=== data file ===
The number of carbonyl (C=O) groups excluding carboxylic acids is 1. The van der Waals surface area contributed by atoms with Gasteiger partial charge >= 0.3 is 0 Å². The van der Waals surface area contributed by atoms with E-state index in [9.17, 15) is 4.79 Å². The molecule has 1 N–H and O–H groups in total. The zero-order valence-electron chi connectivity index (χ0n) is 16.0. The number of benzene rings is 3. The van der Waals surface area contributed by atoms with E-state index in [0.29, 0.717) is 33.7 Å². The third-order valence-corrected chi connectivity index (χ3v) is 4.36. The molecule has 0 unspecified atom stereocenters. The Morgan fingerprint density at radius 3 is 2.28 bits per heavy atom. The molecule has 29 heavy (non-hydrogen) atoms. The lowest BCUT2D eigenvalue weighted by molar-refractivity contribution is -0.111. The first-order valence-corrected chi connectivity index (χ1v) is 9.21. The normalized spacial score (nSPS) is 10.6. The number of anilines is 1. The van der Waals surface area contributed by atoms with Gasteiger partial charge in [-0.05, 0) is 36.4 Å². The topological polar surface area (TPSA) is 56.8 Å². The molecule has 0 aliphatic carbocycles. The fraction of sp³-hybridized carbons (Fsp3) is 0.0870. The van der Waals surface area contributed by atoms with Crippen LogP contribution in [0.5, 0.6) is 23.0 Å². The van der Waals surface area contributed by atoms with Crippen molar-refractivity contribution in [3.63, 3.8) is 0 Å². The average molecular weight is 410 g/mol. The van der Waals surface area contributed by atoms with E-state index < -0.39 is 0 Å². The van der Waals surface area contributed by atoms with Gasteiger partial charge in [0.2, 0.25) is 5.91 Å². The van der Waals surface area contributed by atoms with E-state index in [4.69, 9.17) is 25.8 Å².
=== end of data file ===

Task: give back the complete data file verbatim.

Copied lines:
The number of carbonyl (C=O) groups excluding carboxylic acids is 1. The van der Waals surface area contributed by atoms with Gasteiger partial charge >= 0.3 is 0 Å². The van der Waals surface area contributed by atoms with E-state index in [9.17, 15) is 4.79 Å². The molecule has 1 N–H and O–H groups in total. The zero-order valence-electron chi connectivity index (χ0n) is 16.0. The number of benzene rings is 3. The van der Waals surface area contributed by atoms with E-state index in [0.29, 0.717) is 33.7 Å². The third-order valence-corrected chi connectivity index (χ3v) is 4.36. The molecule has 0 unspecified atom stereocenters. The Morgan fingerprint density at radius 3 is 2.28 bits per heavy atom. The molecule has 29 heavy (non-hydrogen) atoms. The lowest BCUT2D eigenvalue weighted by molar-refractivity contribution is -0.111. The first-order valence-corrected chi connectivity index (χ1v) is 9.21. The normalized spacial score (nSPS) is 10.6. The number of anilines is 1. The van der Waals surface area contributed by atoms with Gasteiger partial charge in [-0.05, 0) is 36.4 Å². The topological polar surface area (TPSA) is 56.8 Å². The molecule has 0 aliphatic carbocycles. The fraction of sp³-hybridized carbons (Fsp3) is 0.0870. The van der Waals surface area contributed by atoms with Crippen LogP contribution in [0.5, 0.6) is 23.0 Å². The van der Waals surface area contributed by atoms with Crippen molar-refractivity contribution in [3.63, 3.8) is 0 Å². The average molecular weight is 410 g/mol. The van der Waals surface area contributed by atoms with E-state index < -0.39 is 0 Å². The van der Waals surface area contributed by atoms with Gasteiger partial charge in [0.2, 0.25) is 5.91 Å². The van der Waals surface area contributed by atoms with E-state index in [4.69, 9.17) is 25.8 Å².